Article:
Graveyard Mooching

The weather of late in my part of the world has been somewhat damp, cold and a bit on the miserable side.

My view may be coloured by being laid low by a winter bug (which, I must admit,  isn’t too bad, just a little tiresome on the sore throat front), but on the up side, it’s the perfect sort of weather for wrapping up warmly and mooching around graveyards.

As it happens, the graveyard I mooched around the other day was, for a few moments, bathed in late afternoon sunshine.

This is the entrance to the church and graveyard of Bendochy Parish Church, just outside the Perthshire town of Blairgowrie. The bell apparently dates to 1608:

Bendochy Parish Church

The eagle-eyed might have spotted a curious stone lump to the left of the entrance arch. This is, I believe, a cheese press, although what it’s doing outside the church gates I have no idea:

Bendochy cheese press

Inside the churchyard there are quite a few headstones dating back to the 17th and 18th Centuries.

Some of them have fallen over and a few others, that are in the process of falling over, have yellow and black tape on them to warn visitors that they might fall over at any minute. Most of them, however are hanging in there even if looking slightly unstable, as in the case of this one on legs:

Gravestone on legs

One that particularly interested me had a carving of what looked to me at first glance like a robot. On closer inspection I saw that it was a skeleton with some sort of yoke across its shoulders, possibly with buckets hanging down on either side (they seem too long to be the arms).

I don’t know if there’s any religious significance to this, something to do with taking water into the afterlife in order to dowse the flames of hell perhaps? Seems a bit of an assumption on the part of the person commissioning the stone, if that’s the case.


Another stone that caught my eye had rather an unusual shape and what looked to me like a jolly sort of skull wearing a bowler hat:

Jolly bowler-hatted skull

Headstones these days seem to me to lack the variety of shapes of those from past centuries. You do get some interesting design features, such as the ones I wrote about here, but on the whole the headstone nowadays is almost always a basic slab of stone, sticking up from a flat base.

I was quite taken by this one at Bendochy, made to look like a pile of stones with a scroll at the front. I think it shows a bit of artistry on the part of the designer, not to say skill on the part of the carver:

Artistry in stonemasonry

A combination of textures in a headstone

The forecast for the next couple of days here is for colder weather and snow showers. We’ve been very lucky with the weather this winter so far, with very little snow, which is just the way I like it.

Thankfully, I’m stocked up for cossetting myself indoors, with what remains of kind donations of chocolate received from wellwishers at Christmas:



A number of hats

After I published a post about my new book being available on ebay, Scott of Land-sea-sky suggested that I should write a post about how this made me feel.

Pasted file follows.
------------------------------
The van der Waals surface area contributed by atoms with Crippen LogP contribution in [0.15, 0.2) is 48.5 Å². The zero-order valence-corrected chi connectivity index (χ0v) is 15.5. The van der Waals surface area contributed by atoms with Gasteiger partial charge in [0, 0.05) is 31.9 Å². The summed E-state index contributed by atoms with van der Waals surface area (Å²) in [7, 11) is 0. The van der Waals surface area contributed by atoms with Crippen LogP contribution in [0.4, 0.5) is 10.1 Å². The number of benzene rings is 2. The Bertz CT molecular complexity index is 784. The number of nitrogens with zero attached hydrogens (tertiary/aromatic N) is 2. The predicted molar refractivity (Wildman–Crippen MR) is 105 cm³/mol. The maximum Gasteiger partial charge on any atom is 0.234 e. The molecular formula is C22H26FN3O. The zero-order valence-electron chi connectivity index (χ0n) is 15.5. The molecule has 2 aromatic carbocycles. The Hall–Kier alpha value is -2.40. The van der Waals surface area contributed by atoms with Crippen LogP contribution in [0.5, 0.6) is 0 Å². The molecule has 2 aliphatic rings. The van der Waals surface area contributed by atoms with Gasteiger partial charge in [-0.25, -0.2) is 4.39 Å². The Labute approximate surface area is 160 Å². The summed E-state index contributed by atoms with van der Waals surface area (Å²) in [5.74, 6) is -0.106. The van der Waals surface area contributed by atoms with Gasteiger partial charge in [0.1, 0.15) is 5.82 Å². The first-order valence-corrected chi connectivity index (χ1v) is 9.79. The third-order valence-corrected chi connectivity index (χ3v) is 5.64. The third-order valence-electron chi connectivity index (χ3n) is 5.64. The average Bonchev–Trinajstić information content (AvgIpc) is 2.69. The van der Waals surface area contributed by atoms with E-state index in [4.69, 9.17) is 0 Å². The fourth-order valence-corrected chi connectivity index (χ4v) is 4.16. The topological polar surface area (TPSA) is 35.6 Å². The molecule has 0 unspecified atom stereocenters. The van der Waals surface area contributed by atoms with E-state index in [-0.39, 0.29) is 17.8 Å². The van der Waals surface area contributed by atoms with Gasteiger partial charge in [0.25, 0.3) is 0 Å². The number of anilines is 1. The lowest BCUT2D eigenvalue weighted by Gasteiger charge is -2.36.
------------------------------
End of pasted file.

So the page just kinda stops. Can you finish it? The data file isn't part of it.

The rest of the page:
Incidentally, if you like lovely photos I strongly recommend having a look at his blog, which has some cracking shots on it. He has some superb landscapes, architectural features and still life photos, and one of my favourite shots can be found here.

I published my ebay post last Friday and was intending to get the book to the printer two days ago, on Monday, but that hasn’t happened. The book itself is finished and the printer has it ready to go, but I’ve had a few problems with the cover photos. The file sizes are huge, and I can’t send them by email, so I’ll need to take them into the printer on a data stick (I was actually there today and could have handed them in, but I didn’t realise at the time that this was going to be a problem).

So, how am I feeling about all this?

Well, I feel happy that the text is all done and has been proofread many times, by various people (although I fully expect to find mistakes when it’s printed as perfection is very hard to achieve!)

– image courtesy of The Mark Blog

but I feel frustrated by the problems with the photos and the added days that this is taking.

– photo courtesy of EduGuide

My aim was to get it all finished by the end of May and available in mid-June, but alas I will have to exercise some patience and accept that it’s going to be a week or two later than I would like.

– image courtesy of Doug Savage

Like lots of people, I’ve always wanted to write a book, and in fact I have written the first half of a completely different book, which I was originally intending would be my first. Unfortunately, I ran out of steam on it, so I decided to write a guidebook to tearooms instead.

This tearoom guidebook has dominated the past 5 months of my life, but I’ve enjoyed becoming a writer, I like wearing that hat. However, as soon as the book is available I’ll need to get a couple of new hats, and become a salesperson and a marketing person as well.

– photo courtesy of The Straight North Blog

Thankfully, I have some very nice little helpers, one of whom is my sister, who has been doing a great job of plugging my book whenever she can. She also very kindly had some bumper stickers printed for me, and this is the one on my rear windscreen:

If you want to plug your blog while you’re stuck in traffic or parked somewhere, you might like to think about having a bumper sticker made up too, I think it’s a great idea.

On the subject of advertising, my dad gave me a little poem to encourage me:

The codfish lays ten thousand eggs;

the homely hen lays one.

The codfish never cackles,

to tell you what she’s done.

So, we despise the codfish,

the homely hen we prize –

which demonstrates to you and me

that it pays to advertise!

Sales and marketing are skills that I don’t think I naturally possess, but which I am trying to learn. I want to try and make the proposition of buying my book an attractive one, and I want people to feel that if they fork out £7 for the pleasure, they’ll get something they feel has been worth the expenditure.